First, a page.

2. You can adjust your lineup all the way until a player’s game kicks off: The deadline to make a decision on a player is the moment his game begins, but not a second later. If you have a pair of players you are deciding between for your flex spot and both of them play in the Sunday night game, you have time on Sunday to deliberate. Lineups do not lock at 1 p.m. ET when the main slate of games begin.
3. When in doubt, trust the projections: Sensing a theme yet on these projections? They’re there for a reason! Mike works tirelessly to account for a million factors throughout the week (player, role, weather, opponent, injuries, specific matchups, etc.) to make these projections, so if you’re stuck and can’t decide which player to start, there’s nothing wrong with following Mike’s lead.
4. Always look at the injury designations: ESPN is constantly updating a player’s health status during the week, which will be denoted by a small red letter next to his name. The three primary designations you’ll see are: Q for questionable, D for doubtful and O for out. Here’s the important part: Questionable can mean a lot of things. Basically, if a player is anything less than 100%, the team is required to note that, and that can lead to a Q next to his name. However, a player can be 50-50 to play in a game and also be listed as questionable; it’s quite a wide-ranging scale to cover. You can always click on a player’s name to see an in-depth explanation of just how severe — or not — the injury is. Another key: Ninety minutes before every game, a team must designate up to seven players as inactive, which means you’ll know by then if a player is able to go.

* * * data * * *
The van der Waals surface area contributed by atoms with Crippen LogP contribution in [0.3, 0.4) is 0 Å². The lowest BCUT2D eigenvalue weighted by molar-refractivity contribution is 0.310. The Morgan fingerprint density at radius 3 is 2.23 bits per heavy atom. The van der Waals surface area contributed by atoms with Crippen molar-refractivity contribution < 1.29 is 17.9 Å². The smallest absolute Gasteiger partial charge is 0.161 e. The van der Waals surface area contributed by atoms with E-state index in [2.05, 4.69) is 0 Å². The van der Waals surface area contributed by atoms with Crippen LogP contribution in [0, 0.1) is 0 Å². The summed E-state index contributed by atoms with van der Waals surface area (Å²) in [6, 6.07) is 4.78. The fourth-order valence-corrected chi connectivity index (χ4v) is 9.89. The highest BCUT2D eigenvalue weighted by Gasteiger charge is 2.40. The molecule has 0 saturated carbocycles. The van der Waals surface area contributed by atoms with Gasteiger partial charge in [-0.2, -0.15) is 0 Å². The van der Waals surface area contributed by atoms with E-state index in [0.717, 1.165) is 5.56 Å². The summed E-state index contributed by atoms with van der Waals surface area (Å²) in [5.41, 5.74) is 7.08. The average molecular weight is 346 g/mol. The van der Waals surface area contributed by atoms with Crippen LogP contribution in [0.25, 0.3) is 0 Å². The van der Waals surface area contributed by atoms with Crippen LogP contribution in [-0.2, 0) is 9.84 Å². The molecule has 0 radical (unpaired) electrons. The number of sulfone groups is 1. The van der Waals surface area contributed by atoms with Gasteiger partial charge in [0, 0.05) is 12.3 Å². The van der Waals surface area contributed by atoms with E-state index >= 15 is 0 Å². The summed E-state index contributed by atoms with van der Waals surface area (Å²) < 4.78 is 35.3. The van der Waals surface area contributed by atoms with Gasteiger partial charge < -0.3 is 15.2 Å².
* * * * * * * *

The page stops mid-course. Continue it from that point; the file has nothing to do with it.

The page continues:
5. Keep an eye out for bye weeks: Every team has one week off during the regular season, so make sure you’re keeping an eye out for when that happens. While starting Travis Kelce is a great idea 17 weeks of the season, it’s not so smart during his bye week! Let him enjoy that deserved rest week and find another tight end option.
Managing your roster during the season
The waiver wire
One aspect you’ll love about fantasy football is that it is minimally labor intensive once the season begins. Each NFL team plays once a week and (excluding a couple of rare occasions) those games take place on three days: Thursday, Sunday and Monday. But there is some work that goes into managing a roster that involves more than just setting your lineup, which includes player additions and subtractions. The most important tool is the waiver wire, so let’s break down what it is and how it works.
Every player that is not on a roster in your league is on waivers and eligible to be added during certain points of the week. The first time during a given week that players on waivers are available to add is overnight Tuesday into Wednesday. The process works as such:
1. Every team can attempt to claim any player.
2. The team with the worst record has highest priority and will be awarded a player if multiple teams try to claim him. If your team is struggling, the waiver wire is here to help!